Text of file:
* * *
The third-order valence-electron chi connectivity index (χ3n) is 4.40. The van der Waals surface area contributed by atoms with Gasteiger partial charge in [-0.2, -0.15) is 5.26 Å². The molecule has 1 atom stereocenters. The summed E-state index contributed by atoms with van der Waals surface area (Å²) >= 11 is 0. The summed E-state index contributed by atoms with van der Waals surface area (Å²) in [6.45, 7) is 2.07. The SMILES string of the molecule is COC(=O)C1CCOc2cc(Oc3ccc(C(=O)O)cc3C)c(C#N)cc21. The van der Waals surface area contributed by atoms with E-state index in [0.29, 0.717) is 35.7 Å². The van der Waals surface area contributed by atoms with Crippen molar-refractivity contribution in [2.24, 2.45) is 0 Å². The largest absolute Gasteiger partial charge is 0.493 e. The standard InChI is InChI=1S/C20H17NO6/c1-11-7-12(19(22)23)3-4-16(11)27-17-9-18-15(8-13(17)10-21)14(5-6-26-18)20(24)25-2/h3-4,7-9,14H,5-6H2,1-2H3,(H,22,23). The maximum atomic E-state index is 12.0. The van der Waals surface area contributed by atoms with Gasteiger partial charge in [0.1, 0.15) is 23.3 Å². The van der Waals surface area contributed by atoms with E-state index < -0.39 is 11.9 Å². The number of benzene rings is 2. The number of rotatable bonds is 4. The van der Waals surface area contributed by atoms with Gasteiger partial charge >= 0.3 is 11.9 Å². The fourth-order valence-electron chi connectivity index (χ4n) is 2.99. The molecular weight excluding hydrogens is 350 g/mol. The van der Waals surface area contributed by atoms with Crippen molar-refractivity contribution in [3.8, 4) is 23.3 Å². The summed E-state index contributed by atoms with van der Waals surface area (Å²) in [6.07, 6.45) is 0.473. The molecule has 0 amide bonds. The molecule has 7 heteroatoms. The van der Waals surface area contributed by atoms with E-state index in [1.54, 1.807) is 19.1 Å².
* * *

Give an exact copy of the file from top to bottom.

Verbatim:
The third-order valence-electron chi connectivity index (χ3n) is 4.40. The van der Waals surface area contributed by atoms with Gasteiger partial charge in [-0.2, -0.15) is 5.26 Å². The molecule has 1 atom stereocenters. The summed E-state index contributed by atoms with van der Waals surface area (Å²) >= 11 is 0. The summed E-state index contributed by atoms with van der Waals surface area (Å²) in [6.45, 7) is 2.07. The SMILES string of the molecule is COC(=O)C1CCOc2cc(Oc3ccc(C(=O)O)cc3C)c(C#N)cc21. The van der Waals surface area contributed by atoms with E-state index in [0.29, 0.717) is 35.7 Å². The van der Waals surface area contributed by atoms with Crippen molar-refractivity contribution in [2.24, 2.45) is 0 Å². The largest absolute Gasteiger partial charge is 0.493 e. The standard InChI is InChI=1S/C20H17NO6/c1-11-7-12(19(22)23)3-4-16(11)27-17-9-18-15(8-13(17)10-21)14(5-6-26-18)20(24)25-2/h3-4,7-9,14H,5-6H2,1-2H3,(H,22,23). The maximum atomic E-state index is 12.0. The van der Waals surface area contributed by atoms with Gasteiger partial charge in [0.1, 0.15) is 23.3 Å². The van der Waals surface area contributed by atoms with E-state index < -0.39 is 11.9 Å². The number of benzene rings is 2. The number of rotatable bonds is 4. The van der Waals surface area contributed by atoms with Gasteiger partial charge >= 0.3 is 11.9 Å². The fourth-order valence-electron chi connectivity index (χ4n) is 2.99. The molecular weight excluding hydrogens is 350 g/mol. The van der Waals surface area contributed by atoms with Crippen molar-refractivity contribution in [3.8, 4) is 23.3 Å². The summed E-state index contributed by atoms with van der Waals surface area (Å²) in [6.07, 6.45) is 0.473. The molecule has 0 amide bonds. The molecule has 7 heteroatoms. The van der Waals surface area contributed by atoms with E-state index in [1.54, 1.807) is 19.1 Å².